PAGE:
If you have difficulty registering for an account on the forum please email email@example.com. In the question regarding the composer use just the surname, not including forenames Charles-Marie.
0 Members and 1 Guest are viewing this topic.
LAROUCHE: Well, I think the appropriate thing to say, in response to those remarks from the pope, is to address the Pope on his own level of authority, as a religious figure. And I'm not joking. This is quite serious.The greatest problem that we experience in the category of morality, as human beings, is the belief that the human life ends with the death of the mortal person. That is a great mistake. It's more a mistake, probably, of negligence than any other purpose.Because what does death mean, for a human being? Look at what the role of the human being is, in life, when we talk in these terms? Human life is immortal, but in what sense? In what expression is it immortal? The mortality of the flesh? No, that is not decisive for people who are creative thinkers. They don't think in terms of the flesh. They don't think flesh. They think concepts, which flesh cannot produce, but can only inhabit.Therefore, the issue is, is the idea you want to get by, with faking it in life? Are you going to be proud of your death from that? Are you going to say, well, we're only human, we don't know the future? Therefore, we're innocent because we're ignorant of the future.That's not true. It certainly is not true by the ancient Christian theology. In the ancient Christian theology, the life is immortal. Its function is immortal. It has no limit of ignorance. Ignorance is forbidden. You require people who have the ability to rise above mortality, and see what the future requires of mankind, and to prepare mankind for that future, by informing mankind of the principles which mankind needs, for the purpose of mankind.What's the purpose of mankind? Mankind is the only creature, living creature, of which we know, which has the ability to create the future. Not a continuation of a breed, but a continuation of mankind to a higher level of achievement. And the purpose of Christianity, for example, is this higher level of achievement.Not to be ashamed of what you've done, if you don't have a reason to be ashamed, but be ashamed if you don't do something which adds to the meaning of the future of mankind. The sacred thing is the sacred goodness of the human mind.And you look and you take the writings and work of great people, great figures, take religious figures: what's their commitment, if they're good? Their commitment is to foresee what the future must be, or to encourage other people to begin to be able to foresee what the future requires.The idea that you cannot know the other side of death, is nonsense. That's exactly what you should know. You should know what must be done, after you're dead. You must be devoted to that as a purpose. That must be your being. So the interruption of life by death, for you, means that.The death, the passing of life, is merely a moment, but the meaning of human life is immortal.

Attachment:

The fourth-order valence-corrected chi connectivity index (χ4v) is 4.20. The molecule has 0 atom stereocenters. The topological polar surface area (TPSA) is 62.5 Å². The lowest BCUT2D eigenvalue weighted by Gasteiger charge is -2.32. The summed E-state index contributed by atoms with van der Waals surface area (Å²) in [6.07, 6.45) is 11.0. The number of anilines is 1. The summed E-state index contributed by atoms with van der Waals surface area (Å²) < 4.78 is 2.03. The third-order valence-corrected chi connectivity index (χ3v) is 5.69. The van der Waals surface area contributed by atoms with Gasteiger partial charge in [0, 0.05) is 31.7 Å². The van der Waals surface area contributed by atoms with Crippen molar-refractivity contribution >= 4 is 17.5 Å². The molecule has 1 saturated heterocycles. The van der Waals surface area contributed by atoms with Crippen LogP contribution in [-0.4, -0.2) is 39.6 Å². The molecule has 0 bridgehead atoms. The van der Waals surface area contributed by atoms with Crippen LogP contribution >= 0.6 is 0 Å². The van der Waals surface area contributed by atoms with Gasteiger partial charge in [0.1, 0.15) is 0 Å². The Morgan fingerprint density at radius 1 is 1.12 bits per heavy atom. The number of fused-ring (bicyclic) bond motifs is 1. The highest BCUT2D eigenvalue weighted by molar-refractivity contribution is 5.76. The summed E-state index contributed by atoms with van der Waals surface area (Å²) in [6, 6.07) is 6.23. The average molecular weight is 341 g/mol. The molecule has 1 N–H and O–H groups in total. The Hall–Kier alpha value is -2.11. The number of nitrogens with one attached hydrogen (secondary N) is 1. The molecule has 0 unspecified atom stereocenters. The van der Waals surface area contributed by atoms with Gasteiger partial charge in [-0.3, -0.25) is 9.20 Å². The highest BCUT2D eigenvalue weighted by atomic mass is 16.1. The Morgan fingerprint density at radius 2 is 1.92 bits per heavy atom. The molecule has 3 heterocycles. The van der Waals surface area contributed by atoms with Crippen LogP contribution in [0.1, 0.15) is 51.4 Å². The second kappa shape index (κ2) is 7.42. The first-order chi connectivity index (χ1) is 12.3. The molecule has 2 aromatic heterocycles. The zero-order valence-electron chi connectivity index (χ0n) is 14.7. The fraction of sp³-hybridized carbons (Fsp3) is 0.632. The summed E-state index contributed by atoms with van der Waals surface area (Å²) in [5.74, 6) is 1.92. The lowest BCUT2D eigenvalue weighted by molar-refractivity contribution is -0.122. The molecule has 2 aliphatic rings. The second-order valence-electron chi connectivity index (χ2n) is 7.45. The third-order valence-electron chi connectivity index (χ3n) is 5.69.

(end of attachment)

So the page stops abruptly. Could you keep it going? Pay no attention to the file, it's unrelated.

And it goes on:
Performances of overall global significance linking the music of different civilisations and cultural values over many years have an intrinsic value of their own and play an important role in world cultural develpment.
Our silly three dimensional material world is a stumbling block, upon which it's so easy to stumble even upon our whole lives.
The whole point of Christianity is the reality of Christ (and God & the Holy Spirit) as a reality. If Christ & the Christian religion are no more than an idea, we're in BIG trouble!
Sometime, somewhere, nothing exploded and created everything
STEGER: Another key factor, and you've raised this before, Lyn, is, at the same time as(Bertrand) Russell, you had the death of Brahms. But the problem that people think of with music, is they think: "Oh, that's unfortunate, Brahms died, we didn't have a continued legacy." But this fight around music has also been of the highest political nature. I mean, if you take the example of what Bach introduced, following Leibniz's death, they had this Newton operation, they tried to mathematize the calculus, right after Leibniz died, a kind of Bertrand Russell operation. But what Bach introduced, for the next few decades, were some of the greatest creative breakthroughs in mankind, really began to transform as a political process, as a social process, exactly what you're saying, an ability to collaborate around ideas, to the advancement of mankind. And that kind of process is of a political nature, it's not just of "do we create good music, or do we have the trash we have today?" This was by intent, along with Russell, a destruction of a higher sense of music, of a higher sense of ideas.And that's got to be part of what we unleash today, is this real Renaissance in human thought.